My wife is always reminding me that a happy wife is a happy life. The same goes in business: a happy employee is a happy work life. Keep that in mind and realize that both positivity and negativity spread. When your employees are positive, they will be more productive. The best way to accomplish this is to effectively manage your team.
Don’t Take Advantage of Helpful Team Members
Life happens. There is no denying that. When you get in a jam you may have specific “go-to” employees you count on. These are the ones who always seem ready, willing, and able to help out. It may be a quick easy solution to your problem at hand, but it will eventually burn them out. It may get to the point that they feel they are not allowed to say “no” to you. You may think as the manager, they should not say no to you. However, if you have given them tasks and deadlines, you are putting their reputation, along with yours, on the line.
Appreciate the Effort, Don’t Expect It
Could asking the same employee(s) cause unnecessary overtime? As a manager, it is important to be aware that overtime is not just about money, it is about time. At the beginning of this, I talked about happy wives and then happy employees. Picture the wife your employee goes home to after several hours of overtime. Now and then most spouses are understanding, knowing their husband (or wife) is working to provide and the job sometimes warrants extra time. This is acceptable within reason. Start making it a habit and your employees now see you as someone who expects them to come to the rescue, instead of being appreciated.
Utilize Your Entire Team
When you run into a jam, take the time to call on others, and be systematic about your approach. Do you have any part-time employees or students available? Make an effort to never call someone in from requested time off or, worse yet, vacation. Always reaching out to the same people can make your other employees think you are playing favorites. You might utilize a sign-up sheet if time allows to help cover these times.
Deadlines must be met; however, you still need to be realistic in your requests. If your team is unable to accomplish something, they may feel like failures and will never achieve success. It will also result in a delay in completion, causing you to miss your deadline anyway. On the same hand if you promise something to your team, you need to follow through. If you don’t follow through, you will lose their respect.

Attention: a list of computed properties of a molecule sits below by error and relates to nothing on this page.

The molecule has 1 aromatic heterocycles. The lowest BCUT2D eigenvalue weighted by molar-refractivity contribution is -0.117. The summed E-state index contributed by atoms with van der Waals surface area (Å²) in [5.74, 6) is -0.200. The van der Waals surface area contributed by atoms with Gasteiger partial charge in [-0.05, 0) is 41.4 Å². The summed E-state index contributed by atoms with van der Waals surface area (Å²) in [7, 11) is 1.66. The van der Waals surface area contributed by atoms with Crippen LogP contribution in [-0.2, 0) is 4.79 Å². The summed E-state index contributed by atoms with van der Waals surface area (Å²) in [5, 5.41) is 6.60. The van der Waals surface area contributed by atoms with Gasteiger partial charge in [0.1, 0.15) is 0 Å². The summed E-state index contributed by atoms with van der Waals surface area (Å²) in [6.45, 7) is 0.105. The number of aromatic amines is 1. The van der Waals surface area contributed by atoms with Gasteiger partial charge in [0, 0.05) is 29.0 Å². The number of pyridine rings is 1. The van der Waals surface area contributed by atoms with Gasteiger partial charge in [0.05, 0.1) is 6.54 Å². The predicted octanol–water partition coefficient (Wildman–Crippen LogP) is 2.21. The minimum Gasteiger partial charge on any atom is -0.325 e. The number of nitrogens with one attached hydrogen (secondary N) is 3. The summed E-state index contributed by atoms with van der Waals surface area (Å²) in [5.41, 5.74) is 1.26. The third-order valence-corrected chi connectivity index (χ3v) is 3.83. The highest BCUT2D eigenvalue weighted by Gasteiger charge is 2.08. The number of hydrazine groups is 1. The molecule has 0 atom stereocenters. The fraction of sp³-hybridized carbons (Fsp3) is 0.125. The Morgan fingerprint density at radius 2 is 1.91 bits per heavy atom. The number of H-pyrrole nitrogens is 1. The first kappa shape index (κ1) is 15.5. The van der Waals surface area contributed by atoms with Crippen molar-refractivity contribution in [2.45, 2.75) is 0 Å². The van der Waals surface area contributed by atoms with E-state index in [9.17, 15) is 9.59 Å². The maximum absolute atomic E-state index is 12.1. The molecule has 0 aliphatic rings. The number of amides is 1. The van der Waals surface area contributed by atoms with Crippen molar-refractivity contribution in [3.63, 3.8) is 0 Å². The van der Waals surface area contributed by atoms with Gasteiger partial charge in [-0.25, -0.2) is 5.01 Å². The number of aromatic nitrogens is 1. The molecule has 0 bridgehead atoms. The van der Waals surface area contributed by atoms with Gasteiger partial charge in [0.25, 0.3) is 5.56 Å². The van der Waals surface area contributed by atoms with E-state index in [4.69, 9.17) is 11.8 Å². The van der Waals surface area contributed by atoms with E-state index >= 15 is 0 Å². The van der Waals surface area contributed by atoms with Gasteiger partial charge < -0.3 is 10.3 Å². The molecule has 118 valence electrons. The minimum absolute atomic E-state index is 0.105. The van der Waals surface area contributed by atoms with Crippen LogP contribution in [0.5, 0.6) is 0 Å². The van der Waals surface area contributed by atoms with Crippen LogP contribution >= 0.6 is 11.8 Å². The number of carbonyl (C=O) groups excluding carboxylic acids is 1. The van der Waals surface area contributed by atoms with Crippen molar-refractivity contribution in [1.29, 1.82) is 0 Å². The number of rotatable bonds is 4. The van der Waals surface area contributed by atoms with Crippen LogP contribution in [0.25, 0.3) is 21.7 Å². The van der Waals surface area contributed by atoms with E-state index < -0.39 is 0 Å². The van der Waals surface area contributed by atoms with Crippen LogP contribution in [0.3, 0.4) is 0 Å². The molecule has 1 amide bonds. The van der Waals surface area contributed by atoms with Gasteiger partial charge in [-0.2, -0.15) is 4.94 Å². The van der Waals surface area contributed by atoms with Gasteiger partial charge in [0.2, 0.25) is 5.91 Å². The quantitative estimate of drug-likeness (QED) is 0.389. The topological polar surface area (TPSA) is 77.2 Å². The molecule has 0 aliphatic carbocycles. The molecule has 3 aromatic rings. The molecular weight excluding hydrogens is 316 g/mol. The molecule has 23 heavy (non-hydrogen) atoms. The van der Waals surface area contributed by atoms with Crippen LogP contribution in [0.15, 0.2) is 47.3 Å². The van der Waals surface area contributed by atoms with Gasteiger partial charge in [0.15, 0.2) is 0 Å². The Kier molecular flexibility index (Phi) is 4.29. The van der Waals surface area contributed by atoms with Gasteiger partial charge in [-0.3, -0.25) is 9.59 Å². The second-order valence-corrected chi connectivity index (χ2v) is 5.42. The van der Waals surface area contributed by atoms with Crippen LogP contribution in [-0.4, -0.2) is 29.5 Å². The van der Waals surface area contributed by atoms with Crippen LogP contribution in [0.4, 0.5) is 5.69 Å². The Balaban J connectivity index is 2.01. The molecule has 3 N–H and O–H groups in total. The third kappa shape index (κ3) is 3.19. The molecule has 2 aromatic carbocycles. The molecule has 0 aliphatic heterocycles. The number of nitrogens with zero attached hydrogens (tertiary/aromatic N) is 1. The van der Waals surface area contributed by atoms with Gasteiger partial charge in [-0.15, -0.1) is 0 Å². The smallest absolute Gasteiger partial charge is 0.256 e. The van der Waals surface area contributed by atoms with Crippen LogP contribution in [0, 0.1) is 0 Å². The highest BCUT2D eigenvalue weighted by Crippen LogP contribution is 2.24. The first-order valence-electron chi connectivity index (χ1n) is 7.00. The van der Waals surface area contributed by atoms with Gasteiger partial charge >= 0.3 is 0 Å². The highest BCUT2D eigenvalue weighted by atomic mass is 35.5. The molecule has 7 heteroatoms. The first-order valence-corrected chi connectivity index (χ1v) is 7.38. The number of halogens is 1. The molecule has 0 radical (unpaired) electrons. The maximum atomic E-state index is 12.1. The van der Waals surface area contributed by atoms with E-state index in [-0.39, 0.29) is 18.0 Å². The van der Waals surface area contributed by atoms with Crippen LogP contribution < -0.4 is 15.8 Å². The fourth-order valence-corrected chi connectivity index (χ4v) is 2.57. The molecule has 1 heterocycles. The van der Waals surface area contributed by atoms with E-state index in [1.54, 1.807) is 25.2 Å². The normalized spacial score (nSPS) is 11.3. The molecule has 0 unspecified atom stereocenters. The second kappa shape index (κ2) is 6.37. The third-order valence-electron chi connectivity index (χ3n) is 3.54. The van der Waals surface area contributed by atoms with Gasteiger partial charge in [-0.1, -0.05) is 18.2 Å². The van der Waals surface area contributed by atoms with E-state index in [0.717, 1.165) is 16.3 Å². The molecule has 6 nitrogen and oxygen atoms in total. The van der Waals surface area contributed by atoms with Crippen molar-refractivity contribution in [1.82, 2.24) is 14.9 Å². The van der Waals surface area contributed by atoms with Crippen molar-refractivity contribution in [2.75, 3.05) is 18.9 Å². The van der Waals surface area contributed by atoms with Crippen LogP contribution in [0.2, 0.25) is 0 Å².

Ideas Can Come from Anywhere (and Anyone!)
When working with your team, everyone should be contributing to the success. Take the time to listen to your team and consider any idea they may have. The idea may not work, but they will still feel like they were part of the process. If the idea does work, then you and the team will benefit. Whenever you use an employee’s idea, give them credit. There is nothing worse than a manager that takes all the credit, especially when the idea did not come from him. Earn the respect of your employees, as well as the company’s, by sharing the credit. Always make your team feel valued and be sure to reward those who go above and beyond. Let them know that you appreciate all that they have done.
Autonomy: It’s a Beautiful Thing
Naturally you want the project to be successful so give your team the necessary space to work. Let them work through the challenges and find possible solutions. Give them a chance to make, and learn from, mistakes. Be available as a leader and be willing to get your hands dirty but refrain from micromanaging. This will just cause them to back off, and you could miss out on some great ideas.
Take the Time to Listen
Work-related group activities are essential and should be scheduled regularly to increase team morale. When you start engaging in one-on-one interests with an employee, you begin sending mixed messages about your role as a manager. Establish a healthy line and take care not to cross it. Listening to your employees about their hobbies is one thing, but a good manager keeps the relationship professional and does not partake in those activities with their employees. It is always good to show interest in your employees and listen to their stories. Maybe they want to talk about their weekend, or the home run their son hit. Taking a few minutes to exchange pleasantries makes your employees comfortable and it makes you approachable. Make sure you are there for your team and take the time to listen. You were given two ears for listening and only one mouth for talking for a reason.